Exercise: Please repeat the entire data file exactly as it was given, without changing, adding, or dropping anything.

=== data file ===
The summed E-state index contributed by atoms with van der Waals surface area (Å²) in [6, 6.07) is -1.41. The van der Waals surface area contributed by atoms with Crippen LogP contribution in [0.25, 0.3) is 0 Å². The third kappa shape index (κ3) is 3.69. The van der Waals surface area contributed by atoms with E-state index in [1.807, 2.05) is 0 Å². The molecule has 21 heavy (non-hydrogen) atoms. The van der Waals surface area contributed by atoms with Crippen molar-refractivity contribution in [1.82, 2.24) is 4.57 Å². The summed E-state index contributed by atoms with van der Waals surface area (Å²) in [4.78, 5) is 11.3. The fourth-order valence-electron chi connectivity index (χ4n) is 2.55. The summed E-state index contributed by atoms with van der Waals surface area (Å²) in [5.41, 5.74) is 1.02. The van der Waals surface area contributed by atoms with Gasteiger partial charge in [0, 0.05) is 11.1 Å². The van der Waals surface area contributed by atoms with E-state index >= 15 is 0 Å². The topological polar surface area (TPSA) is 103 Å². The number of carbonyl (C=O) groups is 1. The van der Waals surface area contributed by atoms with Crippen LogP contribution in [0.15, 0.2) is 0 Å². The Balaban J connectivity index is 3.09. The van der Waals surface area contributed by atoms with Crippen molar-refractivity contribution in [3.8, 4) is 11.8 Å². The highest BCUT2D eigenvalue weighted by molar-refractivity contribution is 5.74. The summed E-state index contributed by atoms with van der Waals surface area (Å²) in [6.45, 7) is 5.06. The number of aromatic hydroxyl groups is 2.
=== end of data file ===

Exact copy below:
The summed E-state index contributed by atoms with van der Waals surface area (Å²) in [6, 6.07) is -1.41. The van der Waals surface area contributed by atoms with Crippen LogP contribution in [0.25, 0.3) is 0 Å². The third kappa shape index (κ3) is 3.69. The van der Waals surface area contributed by atoms with E-state index in [1.807, 2.05) is 0 Å². The molecule has 21 heavy (non-hydrogen) atoms. The van der Waals surface area contributed by atoms with Crippen molar-refractivity contribution in [1.82, 2.24) is 4.57 Å². The summed E-state index contributed by atoms with van der Waals surface area (Å²) in [4.78, 5) is 11.3. The fourth-order valence-electron chi connectivity index (χ4n) is 2.55. The summed E-state index contributed by atoms with van der Waals surface area (Å²) in [5.41, 5.74) is 1.02. The van der Waals surface area contributed by atoms with Gasteiger partial charge in [0, 0.05) is 11.1 Å². The van der Waals surface area contributed by atoms with E-state index >= 15 is 0 Å². The topological polar surface area (TPSA) is 103 Å². The number of carbonyl (C=O) groups is 1. The van der Waals surface area contributed by atoms with Crippen LogP contribution in [0.15, 0.2) is 0 Å². The Balaban J connectivity index is 3.09. The van der Waals surface area contributed by atoms with Crippen molar-refractivity contribution in [3.8, 4) is 11.8 Å². The highest BCUT2D eigenvalue weighted by molar-refractivity contribution is 5.74. The summed E-state index contributed by atoms with van der Waals surface area (Å²) in [6.45, 7) is 5.06. The number of aromatic hydroxyl groups is 2.